This story was updated Tuesday at 2:29 p.m. with additional information.
CHATTANOOGA, Tenn. (AP) - An uncle of the man who killed four Marines and a sailor in attacks on Tennessee military sites has been in custody in Jordan since a day after the attack, a lawyer said Tuesday.
Abed al-Kader Ahmad al-Khateeb told The Associated Press that he was barred from seeing his client and that family members were also prevented from visiting the detainee. Computers and cellphones were taken from the man's home, but he has not been charged with anything, the attorney said.
Al-Khateeb identified his client as Asaad Ibrahim Asaad Haj Ali, a maternal uncle of the Chattanooga attacker, Muhammad Youssef Abdulazeez.
A Jordanian government official said Tuesday that some of Abdulazeez's relatives in Jordan were being questioned as part of an investigation into his stay in the kingdom. He would not elaborate on the probe.
The official said he was sure the uncle and "other relevant people" are being questioned, but that he did not know whether he was in detention. The official spoke on condition of anonymity because he was not authorized to discuss the case with the media.
Abdulazeez spent several months in Jordan last year under a mutual agreement with his parents to help him get away from drugs, alcohol and a group of friends his relatives considered a bad influence, according to a person close to his family. That person also spoke on condition of anonymity out of concern it would have business repercussions.
An FBI spokesman has declined to comment on that information.
Jordan is one of the most Westernized countries in the Middle East, with alcohol sold openly. However, the kingdom has also seen the spread of Islamic militant ideas in recent years, especially following the Arab Spring uprisings of 2011.
Abdulazeez stayed with the uncle in Jordan, but only to help him with his business, the attorney said. Neither Abdulazeez nor his uncle was religious or a member of any sort of organization or political party, al-Khateeb said. He said Haj Ali had a small cellphone business but did not have further details about the nature of the business or his nephew's role in it.
"The uncle is a regular person, he has a company, he is a businessman, he has no relation with any militant group or organization," al-Khateeb said. "He cares about his work and his family, and Muhammad is just his relative, the son of his sister. That's it."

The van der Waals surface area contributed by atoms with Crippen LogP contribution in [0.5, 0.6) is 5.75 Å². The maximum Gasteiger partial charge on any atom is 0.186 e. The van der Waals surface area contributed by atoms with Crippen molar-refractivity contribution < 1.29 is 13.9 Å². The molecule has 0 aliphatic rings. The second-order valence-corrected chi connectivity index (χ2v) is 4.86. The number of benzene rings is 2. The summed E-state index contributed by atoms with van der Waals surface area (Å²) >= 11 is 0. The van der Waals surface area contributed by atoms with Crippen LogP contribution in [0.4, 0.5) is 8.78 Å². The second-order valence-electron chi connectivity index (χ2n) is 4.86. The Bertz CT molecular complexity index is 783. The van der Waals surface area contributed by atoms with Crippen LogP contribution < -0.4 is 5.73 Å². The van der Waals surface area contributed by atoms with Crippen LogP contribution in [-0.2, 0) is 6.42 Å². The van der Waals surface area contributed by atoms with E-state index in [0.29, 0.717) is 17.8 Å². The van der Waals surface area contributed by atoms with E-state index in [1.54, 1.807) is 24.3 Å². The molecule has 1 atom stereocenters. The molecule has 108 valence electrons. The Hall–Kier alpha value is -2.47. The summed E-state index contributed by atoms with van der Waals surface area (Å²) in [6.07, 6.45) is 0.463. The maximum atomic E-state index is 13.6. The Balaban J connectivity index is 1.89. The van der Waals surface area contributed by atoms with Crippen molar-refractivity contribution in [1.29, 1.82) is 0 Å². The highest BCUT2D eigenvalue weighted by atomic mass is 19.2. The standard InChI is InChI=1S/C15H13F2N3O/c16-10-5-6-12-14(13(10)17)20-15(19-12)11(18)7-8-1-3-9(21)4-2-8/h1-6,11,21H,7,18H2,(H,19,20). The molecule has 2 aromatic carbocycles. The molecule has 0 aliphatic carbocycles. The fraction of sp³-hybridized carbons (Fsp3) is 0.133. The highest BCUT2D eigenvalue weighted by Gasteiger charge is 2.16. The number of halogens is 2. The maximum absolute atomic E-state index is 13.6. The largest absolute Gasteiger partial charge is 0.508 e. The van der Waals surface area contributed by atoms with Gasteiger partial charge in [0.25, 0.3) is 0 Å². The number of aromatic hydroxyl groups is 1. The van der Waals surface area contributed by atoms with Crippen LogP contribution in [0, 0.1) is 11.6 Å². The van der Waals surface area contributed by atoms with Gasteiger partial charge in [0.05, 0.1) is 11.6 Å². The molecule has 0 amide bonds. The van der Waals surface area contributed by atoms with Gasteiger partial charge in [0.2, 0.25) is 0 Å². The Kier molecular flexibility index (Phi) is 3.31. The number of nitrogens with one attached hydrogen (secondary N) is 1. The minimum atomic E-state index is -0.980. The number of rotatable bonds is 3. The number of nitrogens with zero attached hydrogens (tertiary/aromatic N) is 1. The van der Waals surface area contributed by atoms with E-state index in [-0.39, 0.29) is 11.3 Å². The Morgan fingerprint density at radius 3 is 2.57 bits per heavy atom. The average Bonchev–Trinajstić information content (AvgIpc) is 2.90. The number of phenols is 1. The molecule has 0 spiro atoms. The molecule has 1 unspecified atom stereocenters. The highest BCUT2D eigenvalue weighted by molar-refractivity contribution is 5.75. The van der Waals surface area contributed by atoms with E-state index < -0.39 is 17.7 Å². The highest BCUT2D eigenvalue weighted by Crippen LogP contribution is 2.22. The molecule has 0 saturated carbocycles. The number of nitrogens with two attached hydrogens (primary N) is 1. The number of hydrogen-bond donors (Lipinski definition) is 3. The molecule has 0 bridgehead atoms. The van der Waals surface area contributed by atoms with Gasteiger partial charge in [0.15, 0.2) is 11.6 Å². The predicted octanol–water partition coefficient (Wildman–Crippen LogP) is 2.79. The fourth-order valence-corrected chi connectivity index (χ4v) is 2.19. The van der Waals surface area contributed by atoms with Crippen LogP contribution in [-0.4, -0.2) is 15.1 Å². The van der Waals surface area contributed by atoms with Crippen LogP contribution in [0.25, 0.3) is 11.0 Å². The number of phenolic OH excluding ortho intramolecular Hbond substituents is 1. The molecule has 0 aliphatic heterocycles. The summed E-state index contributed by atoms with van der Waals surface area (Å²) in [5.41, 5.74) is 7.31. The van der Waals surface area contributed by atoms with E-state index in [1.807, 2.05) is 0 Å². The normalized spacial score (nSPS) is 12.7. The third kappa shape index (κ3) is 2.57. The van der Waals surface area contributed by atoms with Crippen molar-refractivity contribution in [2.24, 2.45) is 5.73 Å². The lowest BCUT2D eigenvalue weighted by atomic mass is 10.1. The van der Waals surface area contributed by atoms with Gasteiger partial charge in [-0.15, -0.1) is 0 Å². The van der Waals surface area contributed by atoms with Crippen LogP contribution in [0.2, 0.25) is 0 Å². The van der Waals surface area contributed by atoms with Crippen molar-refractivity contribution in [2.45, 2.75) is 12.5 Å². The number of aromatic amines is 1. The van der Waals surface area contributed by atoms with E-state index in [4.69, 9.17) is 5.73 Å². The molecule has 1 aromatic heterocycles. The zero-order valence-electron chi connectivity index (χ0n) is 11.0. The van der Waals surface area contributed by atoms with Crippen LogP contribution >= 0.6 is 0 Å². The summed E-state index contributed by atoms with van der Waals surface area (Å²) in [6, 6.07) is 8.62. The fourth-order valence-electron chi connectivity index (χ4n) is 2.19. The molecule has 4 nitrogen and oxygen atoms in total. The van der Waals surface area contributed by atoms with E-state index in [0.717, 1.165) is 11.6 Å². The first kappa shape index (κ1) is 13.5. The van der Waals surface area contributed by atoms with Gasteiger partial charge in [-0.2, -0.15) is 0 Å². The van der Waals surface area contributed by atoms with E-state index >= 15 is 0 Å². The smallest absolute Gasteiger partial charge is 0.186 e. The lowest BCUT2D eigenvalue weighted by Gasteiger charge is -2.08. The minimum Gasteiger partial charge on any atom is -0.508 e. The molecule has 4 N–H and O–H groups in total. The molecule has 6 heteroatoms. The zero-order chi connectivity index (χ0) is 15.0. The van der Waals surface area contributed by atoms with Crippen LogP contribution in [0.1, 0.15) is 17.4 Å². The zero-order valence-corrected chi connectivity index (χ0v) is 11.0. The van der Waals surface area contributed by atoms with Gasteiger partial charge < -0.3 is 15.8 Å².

Al-Khateeb is a prominent attorney and member of the Freedom Committee of the Muslim Brotherhood, the oldest and largest opposition group in Jordan. The Brotherhood is part of a regional movement of the same name. In Jordan, it is committed to non-violence and for some years participated in elections. The Brotherhood has distanced itself from the Islamic State extremist group.
In the U.S., authorities are struggling to understand Abdulazeez's motive. Investigators have described their search through the remnants of his life as a domestic terrorism investigation, but nothing about his comings and goings had caught their attention before the rampage Thursday morning.
A U.S. official familiar with the investigation said investigators have found writings from Abdulazeez that reference Anwar al-Awlaki, a U.S.-born cleric who was killed in a U.S. drone strike in September 2011 and who American officials believe played an important role in encouraging and inspiring attacks on the homeland. The official was not authorized to discuss by name an ongoing investigation and spoke on condition of anonymity.
However, investigators have said they have not found evidence that Abdulazeez was specifically directed by someone to carry out the attacks.
Adding to the muddled picture, many who knew him have described a clean-cut high school wrestler who graduated from college with an engineering degree and attended a local mosque.
"Everything seemed fine. He was normal. He was telling me work was going great," said one of the friends, Ahmed Saleen Islam, 26, who knew Abdulazeez through the Islamic Society of Greater Chattanooga and saw him at the mosque two or three nights before the attacks.
But the person close to the family talked about a darker side of Abdulazeez. He was first treated by a child psychiatrist for depression when he was 12 or 13 years old. Several years ago, relatives tried to have him admitted to an in-patient program for drug and alcohol abuse, but a health insurer refused to approve the expense.
Court records point to a volatile family life. His mother filed for divorce in 2009 and accused her husband of sexually assaulting her and abusing their children. She later agreed to reconcile.
A year after graduating from college with an engineering degree, Abdulazeez lost a job at a nuclear power plant in Ohio in May 2013 because of what a federal official described as a failed drug test.
Recently, Abdulazeez had begun working the night shift at a manufacturing plant and was taking medication to help with problems sleeping in the daytime, the person said, and he had a prescription for muscle relaxants because of a back problem.
Abdulazeez was arrested on a charge of driving under the influence April 20. He told a Chattanooga police officer he was with friends who had been smoking marijuana. The report said Abdulazeez, who had white powder on his nose when he was stopped, told the officer he also had sniffed powdered caffeine.
The arrest was "important" because Abdulazeez was deeply embarrassed and seemed to sink further into depression following the episode, the person said. Some close relatives learned of the charge only days before the shooting.
The family believes his personal struggles could be at the heart of last week's killings, the person close to them said.